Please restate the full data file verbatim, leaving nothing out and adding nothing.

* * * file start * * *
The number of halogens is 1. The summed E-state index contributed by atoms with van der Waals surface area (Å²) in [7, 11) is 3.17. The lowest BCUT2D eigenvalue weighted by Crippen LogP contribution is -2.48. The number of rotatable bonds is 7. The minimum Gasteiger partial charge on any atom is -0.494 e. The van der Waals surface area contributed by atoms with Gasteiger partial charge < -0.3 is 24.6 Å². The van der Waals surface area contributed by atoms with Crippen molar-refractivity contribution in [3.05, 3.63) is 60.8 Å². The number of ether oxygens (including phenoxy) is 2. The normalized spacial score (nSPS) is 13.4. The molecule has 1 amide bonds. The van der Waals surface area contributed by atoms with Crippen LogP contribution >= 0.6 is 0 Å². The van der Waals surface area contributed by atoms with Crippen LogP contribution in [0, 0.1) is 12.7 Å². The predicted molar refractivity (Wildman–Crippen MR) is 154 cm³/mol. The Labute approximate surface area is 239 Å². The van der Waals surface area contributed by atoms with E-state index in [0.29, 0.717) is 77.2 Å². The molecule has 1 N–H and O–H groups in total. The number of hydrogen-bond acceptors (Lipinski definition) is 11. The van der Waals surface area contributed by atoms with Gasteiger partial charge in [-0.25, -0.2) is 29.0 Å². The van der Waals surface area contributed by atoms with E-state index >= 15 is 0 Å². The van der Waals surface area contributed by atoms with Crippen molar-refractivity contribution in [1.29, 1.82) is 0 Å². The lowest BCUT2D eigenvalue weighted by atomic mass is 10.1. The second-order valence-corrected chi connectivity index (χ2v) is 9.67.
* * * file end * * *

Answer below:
The number of halogens is 1. The summed E-state index contributed by atoms with van der Waals surface area (Å²) in [7, 11) is 3.17. The lowest BCUT2D eigenvalue weighted by Crippen LogP contribution is -2.48. The number of rotatable bonds is 7. The minimum Gasteiger partial charge on any atom is -0.494 e. The van der Waals surface area contributed by atoms with Gasteiger partial charge < -0.3 is 24.6 Å². The van der Waals surface area contributed by atoms with Crippen molar-refractivity contribution in [3.05, 3.63) is 60.8 Å². The number of ether oxygens (including phenoxy) is 2. The normalized spacial score (nSPS) is 13.4. The molecule has 1 amide bonds. The van der Waals surface area contributed by atoms with Crippen LogP contribution >= 0.6 is 0 Å². The van der Waals surface area contributed by atoms with Crippen LogP contribution in [0, 0.1) is 12.7 Å². The predicted molar refractivity (Wildman–Crippen MR) is 154 cm³/mol. The Labute approximate surface area is 239 Å². The van der Waals surface area contributed by atoms with E-state index in [0.29, 0.717) is 77.2 Å². The molecule has 1 N–H and O–H groups in total. The number of hydrogen-bond acceptors (Lipinski definition) is 11. The van der Waals surface area contributed by atoms with Gasteiger partial charge in [-0.25, -0.2) is 29.0 Å². The van der Waals surface area contributed by atoms with E-state index >= 15 is 0 Å². The van der Waals surface area contributed by atoms with Crippen molar-refractivity contribution in [1.29, 1.82) is 0 Å². The lowest BCUT2D eigenvalue weighted by atomic mass is 10.1. The second-order valence-corrected chi connectivity index (χ2v) is 9.67.